It was common knowledge that Afghan officials routinely paid “tribute” to power brokers for their positions. According to officers like Sboor, the going rate to be a battalion commander in 2009 was about $30,000 in U.S. dollars, astronomically higher than government salaries in these positions. The result was that everyone was incentivized to use their positions to make money, and the illegal lumber trade was a prime candidate for corruption.

The U.S. military ignored this corruption; we thought if we kept teaching small-unit tactics to Afghan units, then those efforts would eventually be enough to build an army similar to ours. Someone else would deal with the corruption, or perhaps it would somehow disappear on its own.

I returned to Afghanistan in 2012 for my second deployment as an adviser to Afghan forces. By then, the surge in troops began to wane and at least in public pronouncements, advising was the main effort. But operations against known insurgent leaders was always the real priority. And U.S. commanders could always justify taking the lead in operations to “create space” for the Afghan forces to develop.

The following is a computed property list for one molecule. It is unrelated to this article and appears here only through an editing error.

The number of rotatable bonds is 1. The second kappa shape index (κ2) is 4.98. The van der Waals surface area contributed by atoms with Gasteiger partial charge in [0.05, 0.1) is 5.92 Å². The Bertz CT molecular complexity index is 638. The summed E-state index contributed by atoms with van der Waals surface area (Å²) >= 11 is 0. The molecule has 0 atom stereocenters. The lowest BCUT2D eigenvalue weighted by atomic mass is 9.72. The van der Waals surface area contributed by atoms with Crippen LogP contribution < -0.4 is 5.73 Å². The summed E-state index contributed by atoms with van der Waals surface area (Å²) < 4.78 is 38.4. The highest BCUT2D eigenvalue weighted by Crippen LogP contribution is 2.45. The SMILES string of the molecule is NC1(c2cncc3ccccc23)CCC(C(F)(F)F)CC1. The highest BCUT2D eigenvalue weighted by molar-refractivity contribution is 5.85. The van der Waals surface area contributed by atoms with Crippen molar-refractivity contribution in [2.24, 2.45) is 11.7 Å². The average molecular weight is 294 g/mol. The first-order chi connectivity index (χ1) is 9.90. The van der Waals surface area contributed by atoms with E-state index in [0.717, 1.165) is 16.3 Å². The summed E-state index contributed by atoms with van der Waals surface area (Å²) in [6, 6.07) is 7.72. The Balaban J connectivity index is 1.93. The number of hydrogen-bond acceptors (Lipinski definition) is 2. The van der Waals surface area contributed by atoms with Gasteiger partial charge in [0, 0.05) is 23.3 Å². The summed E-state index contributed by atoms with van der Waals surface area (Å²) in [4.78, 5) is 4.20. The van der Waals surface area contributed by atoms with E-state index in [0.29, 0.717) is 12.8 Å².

The advisory effort took a back seat to these missions, both on the ground and in the way the military assigned service members to the mission. We were an ad hoc bunch. Some of us volunteered, but a large number were drawn in by bureaucratic personnel dragnets that used a lack of previous deployment time as one criterion for selection. Many of those charged with leading small teams to train and partner with Afghan forces were drawn from specialties like chemical warfare, air defense and personnel management, which meant they did not have extensive experience in building and training light infantry units. For most, it was their first time in Afghanistan. Nobody knew where we would ultimately end up or even what type of unit we would be advising until after several weeks in country.

After bouncing around in country for a few months, I landed in a semi-permanent home in eastern Afghanistan, replacing the relieved commander of an advisory team from the National Guard that was partnered with the Afghan border police. The National Guard team’s training had been about as piecemeal as ours. A few had sought out the deployment, at least one was desperately trying to find a way to be sent home, and the other active-duty officer on the team could only wonder whether being hit with an assignment so far off the regular promotion path meant the end of his career.